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Large field study on honeybees and neonics results in paradoxical results
Jill Odom | July 5, 2017

Honeybee Pollinating on a FlowerWhen you list off all the problems bees are facing, pesticides are probably the most highly debated one.

No one is disagreeing that mites and lack of forage are issues, but some are systemically denying that neonicotinoids (neonics) pose a threat to the bee populations. Many studies have been conducted to gage their toxicity, but critics have always discounted these results claiming the laboratory setting overexposed the bees to the pesticide.

To answer the question of how bees react to neonics in field settings, scientists with the Natural Environment Research Council in England conducted the largest field study ever held involving bees and neonics by studying honeybees and two types of wild bees in the United Kingdom, Germany and Hungary.

The results were published recently in the journal and the researchers’ findings were interesting to say the least.

Across the three countries observed, 33 sites were used. Honeybees were placed near large fields of canola. Some fields contained canola grown from seeds treated with neonicotinoids and a standard fungicide while other fields planted with canola were only treated with the fungicide.

In Hungary and the United Kingdom, it was found that both wild bees and honeybees feeding on neonic-treated fields experienced negative effects like fewer workers and struggled to reproduce. This lines up with the recent research that shows neonics reduce male bees’ sperm count.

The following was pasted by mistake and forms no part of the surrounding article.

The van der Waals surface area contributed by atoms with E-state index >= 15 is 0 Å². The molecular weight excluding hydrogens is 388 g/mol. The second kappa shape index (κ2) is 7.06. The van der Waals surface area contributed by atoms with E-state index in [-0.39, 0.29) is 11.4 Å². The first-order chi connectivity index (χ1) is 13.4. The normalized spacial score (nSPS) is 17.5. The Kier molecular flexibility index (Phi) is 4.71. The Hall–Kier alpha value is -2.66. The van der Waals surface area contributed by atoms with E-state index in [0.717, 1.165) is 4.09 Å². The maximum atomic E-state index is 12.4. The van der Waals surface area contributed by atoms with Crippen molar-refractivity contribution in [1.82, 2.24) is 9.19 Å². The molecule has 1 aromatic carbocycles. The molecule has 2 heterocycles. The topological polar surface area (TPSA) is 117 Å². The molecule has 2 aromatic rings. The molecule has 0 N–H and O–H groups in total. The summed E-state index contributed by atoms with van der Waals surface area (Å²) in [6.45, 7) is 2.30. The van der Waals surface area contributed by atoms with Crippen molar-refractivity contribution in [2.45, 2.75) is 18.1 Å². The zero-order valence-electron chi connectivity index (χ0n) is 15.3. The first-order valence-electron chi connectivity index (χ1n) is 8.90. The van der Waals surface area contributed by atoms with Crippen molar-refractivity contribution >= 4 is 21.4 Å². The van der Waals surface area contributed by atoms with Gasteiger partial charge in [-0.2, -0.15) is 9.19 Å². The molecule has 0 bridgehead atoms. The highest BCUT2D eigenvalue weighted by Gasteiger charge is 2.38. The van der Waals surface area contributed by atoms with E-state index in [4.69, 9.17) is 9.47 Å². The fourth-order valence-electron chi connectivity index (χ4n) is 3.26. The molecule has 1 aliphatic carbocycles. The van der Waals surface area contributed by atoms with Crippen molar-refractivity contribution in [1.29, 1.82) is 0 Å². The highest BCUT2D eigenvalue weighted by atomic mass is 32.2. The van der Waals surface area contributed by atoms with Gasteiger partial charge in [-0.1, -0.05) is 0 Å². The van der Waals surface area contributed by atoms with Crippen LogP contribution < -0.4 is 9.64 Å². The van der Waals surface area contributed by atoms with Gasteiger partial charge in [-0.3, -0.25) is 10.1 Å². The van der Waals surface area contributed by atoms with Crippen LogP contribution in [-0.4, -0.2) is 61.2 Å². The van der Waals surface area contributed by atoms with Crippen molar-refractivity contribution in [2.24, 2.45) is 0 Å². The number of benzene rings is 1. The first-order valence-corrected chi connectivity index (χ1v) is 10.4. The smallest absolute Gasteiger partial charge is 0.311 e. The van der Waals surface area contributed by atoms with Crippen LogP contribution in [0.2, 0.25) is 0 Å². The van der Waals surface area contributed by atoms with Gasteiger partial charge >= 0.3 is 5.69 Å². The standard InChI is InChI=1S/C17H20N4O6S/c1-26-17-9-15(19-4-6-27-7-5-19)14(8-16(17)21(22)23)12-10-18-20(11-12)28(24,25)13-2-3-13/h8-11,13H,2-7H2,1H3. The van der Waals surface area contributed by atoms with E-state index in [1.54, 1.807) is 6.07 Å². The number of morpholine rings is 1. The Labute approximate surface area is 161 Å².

Yet in Germany the honeybee population thrived, regardless of being near the treated fields or not. Researchers found that honeybees near the neonic-treated canola actually produced more eggs and more larvae.

As for the reason behind this difference, lead researcher Richard Pywell explains that the local environment plays a major role in whether the bees are harmed by the neonics.

“We believe that other factors interact with neonicotinoid exposure to cause negative effects on honeybees and wild bees,” he told .

As for what the factors are, the experiment wasn’t able to determine those but there are some hints as to what helped the bees in Germany. The study shows that 40 or 50 percent of the pollen collected in the United Kingdom and Hungary was from canola while in Germany it was around 10 percent.

According to Pywell, this is because of abundance of wild flowers in Germany. Also the honeybees there were relatively free from parasites, making them less vulnerable to neonic exposure.

This study was sponsored by Bayer CropScience and Syngenta, and despite the supposed proof that neonicotinoids are harmful to bees, Bayer’s spokesperson had this to say.

“The study shows that when hives are healthy and relatively disease free and when bees have access to diverse forage, neonics do not pose a danger to colony health,” Jeffery Donald, a Bayer spokesperson, wrote to NPR.

Meanwhile, the study has been both praised and criticized by other scientists. Some say that the research is what is needed but others, like Norman Carreck, a bee researcher at the University of Sussex in England, says the paper has done little to clarify neonics’ effects.

“As with most previous field studies, the results clearly demonstrate the practical difficulties of performing such experiments, and whilst adding to our knowledge, the study throws up more questions than it answers,” Carreck told .

However for the most part the study has increased the spotlight on how complicated the issue of bee health truly is. While neonics may not be helpful, they certainly cannot be blamed for all the bee deaths.

“We shouldn’t just focus on insecticides,” Nigel Raine, a specialist on bees at the Unviersity of Guelph in Ontario, told NPR. “They’re part of the problem but if we focus on that and then just say, ‘OK, we understand that now, the problem’s fixed,’ I don’t think that’s right. We need to be clear about how we’re managing landscapes, both agricultural and urban and more natural landscapes, to support healthy biodiversity of pollinators.”

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